Why opposition MPs want to question Trudeau's chief of staff on election interference

OTTAWA — Opposition Conservatives say if Canadians want answers about China's meddling in the past two federal elections, they need to hear from Katie Telford, who has served as Prime Minister Justin Trudeau's chief of staff since the Liberals were swept into power in 2015.

Here is a look at why opposition MPs say she needs to testify before a parliamentary committee investigating foreign interference, and how the Liberals are responding.

What do the Conservatives expect her to know?

Conservative MP Michael Cooper presented a motion before a House of Commons committee on Tuesday calling for Telford to testify for three hours.

It's his fourth attempt to get her in front of the committee.

The committee has been looking into interference after allegations reported by Global News and the Toronto-based Globe and Mail newspaper that said security officials briefed Trudeau about Chinese election interference attempts.

The Conservatives and NDP say they accept the results of the 2019 and 2021 federal elections, which both resulted in a Liberal minority government.

A panel of bureaucrats was tasked with assessing threats to both elections. That panel did track interference attempts and was empowered to issue a warning to Canadians if the integrity of either election was under threat. However, whatever activity the panel was monitoring did not meet that threshold.

Still, the NDP, Conservatives and Bloc Québécois say reports of interference by China are concerning and that Trudeau's government must provide answers.

To get those answers, Cooper says, MPs must hear from his top aide.

"What is the heart of the issue is what the prime minister knows, when he first knew about it and what he did or failed to do," Cooper told MPs on Tuesday.

Questioning Telford is "crucial to getting to the truth," he said.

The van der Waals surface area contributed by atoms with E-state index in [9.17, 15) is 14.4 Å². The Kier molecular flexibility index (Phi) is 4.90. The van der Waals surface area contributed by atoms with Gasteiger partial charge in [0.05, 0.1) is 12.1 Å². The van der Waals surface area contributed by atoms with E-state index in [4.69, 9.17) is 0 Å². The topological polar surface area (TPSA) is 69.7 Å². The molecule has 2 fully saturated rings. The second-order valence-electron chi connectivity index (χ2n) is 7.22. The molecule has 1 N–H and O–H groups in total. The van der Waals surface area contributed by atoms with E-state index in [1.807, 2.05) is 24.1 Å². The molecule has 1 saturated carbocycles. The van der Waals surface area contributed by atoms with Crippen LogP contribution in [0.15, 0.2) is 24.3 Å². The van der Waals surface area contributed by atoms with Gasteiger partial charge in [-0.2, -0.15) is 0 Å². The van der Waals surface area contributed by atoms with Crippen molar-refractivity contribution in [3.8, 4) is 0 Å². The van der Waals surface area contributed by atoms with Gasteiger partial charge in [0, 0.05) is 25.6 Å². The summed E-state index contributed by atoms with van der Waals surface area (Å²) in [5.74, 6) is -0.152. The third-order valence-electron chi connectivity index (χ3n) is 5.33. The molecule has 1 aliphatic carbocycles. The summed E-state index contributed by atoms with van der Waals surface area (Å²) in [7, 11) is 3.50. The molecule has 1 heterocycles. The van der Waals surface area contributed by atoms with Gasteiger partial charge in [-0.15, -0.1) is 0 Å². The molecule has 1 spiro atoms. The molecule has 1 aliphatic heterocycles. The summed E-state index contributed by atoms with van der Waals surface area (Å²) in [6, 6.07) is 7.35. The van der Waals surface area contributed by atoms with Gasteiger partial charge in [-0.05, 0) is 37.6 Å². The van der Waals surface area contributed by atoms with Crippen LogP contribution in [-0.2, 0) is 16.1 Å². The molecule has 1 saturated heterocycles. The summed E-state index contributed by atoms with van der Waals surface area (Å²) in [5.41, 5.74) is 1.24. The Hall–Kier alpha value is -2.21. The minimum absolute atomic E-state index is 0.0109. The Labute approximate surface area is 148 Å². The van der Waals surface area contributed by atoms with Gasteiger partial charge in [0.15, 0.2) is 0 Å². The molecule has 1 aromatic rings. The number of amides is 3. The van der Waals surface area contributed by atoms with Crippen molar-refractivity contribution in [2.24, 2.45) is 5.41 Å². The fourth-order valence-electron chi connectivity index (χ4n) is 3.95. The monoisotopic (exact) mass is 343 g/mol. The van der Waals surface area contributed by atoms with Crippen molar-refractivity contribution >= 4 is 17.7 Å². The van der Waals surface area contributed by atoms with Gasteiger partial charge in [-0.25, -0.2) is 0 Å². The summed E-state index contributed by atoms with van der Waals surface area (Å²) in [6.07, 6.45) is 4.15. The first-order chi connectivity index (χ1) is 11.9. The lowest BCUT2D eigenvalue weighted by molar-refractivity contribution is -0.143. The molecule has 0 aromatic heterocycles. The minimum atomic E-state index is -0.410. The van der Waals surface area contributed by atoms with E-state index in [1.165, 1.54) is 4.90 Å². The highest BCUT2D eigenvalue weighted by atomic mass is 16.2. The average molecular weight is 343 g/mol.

What is her job?

Telford is the highest-ranking political staffer in the Prime Minister's Office, which supports not only Trudeau, but his entire cabinet. It is a powerful, yet largely behind-the-scenes role.

There have been occasions during the Liberals' time in power, however, when Telford has stepped into the spotlight — most recently during last fall's public inquiry into the government's use of the Emergencies Act during the "Freedom Convoy" protests in 2022.

Telford testified that unlike other public servants, her job is a political one, in that she and others in the office work for Trudeau and the Liberal party during elections.

Besides managing his office and working with the chiefs of staffs of other ministers, Telford also acts his senior adviser.

That means providing Trudeau "with all the advice and the inputs that he needs to make the best decisions he can for Canadians," she testified.

That job description has meant Telford has been called to testify before other Commons committees when Trudeau has found himself in hot water.

In 2021, Telford was called to appear when Trudeau's office was accused of improperly handling a misconduct allegation against retired general Jonathan Vance, the former defence chief.

She also appeared before MPs in 2020, over the Liberal government's decision to have WE Charity, which had ties to Trudeau's family, run a multi-million dollar program for students.

Liberals decry "partisan games"

Liberal members of the procedure and House affairs committee, where Conservatives are pushing Telford to testify, talked out the clock on Tuesday. This meant MPs did not actually have time to vote on whether to call her as a witness.

NDP MP Rachel Blaney said while she typically disagrees with calling political staff to testify, in this case she is "persuaded" to think otherwise. The Bloc also signalled a willingness to lend its support.

Liberal MP Jennifer O'Connell told MPs she is inclined to reject the motion because Trudeau has called for new investigations into foreign interference attempts. She said bringing Telford before the committee will not achieve the result of improving processes for the next federal election.

"As long as we're going to play partisan games with national security, I'm going to fight really, really hard to make sure that mature, responsible and reasonable decisions are made," she said.

This report by The Canadian Press was first published March 8, 2023.

Stephanie Taylor, The Canadian Press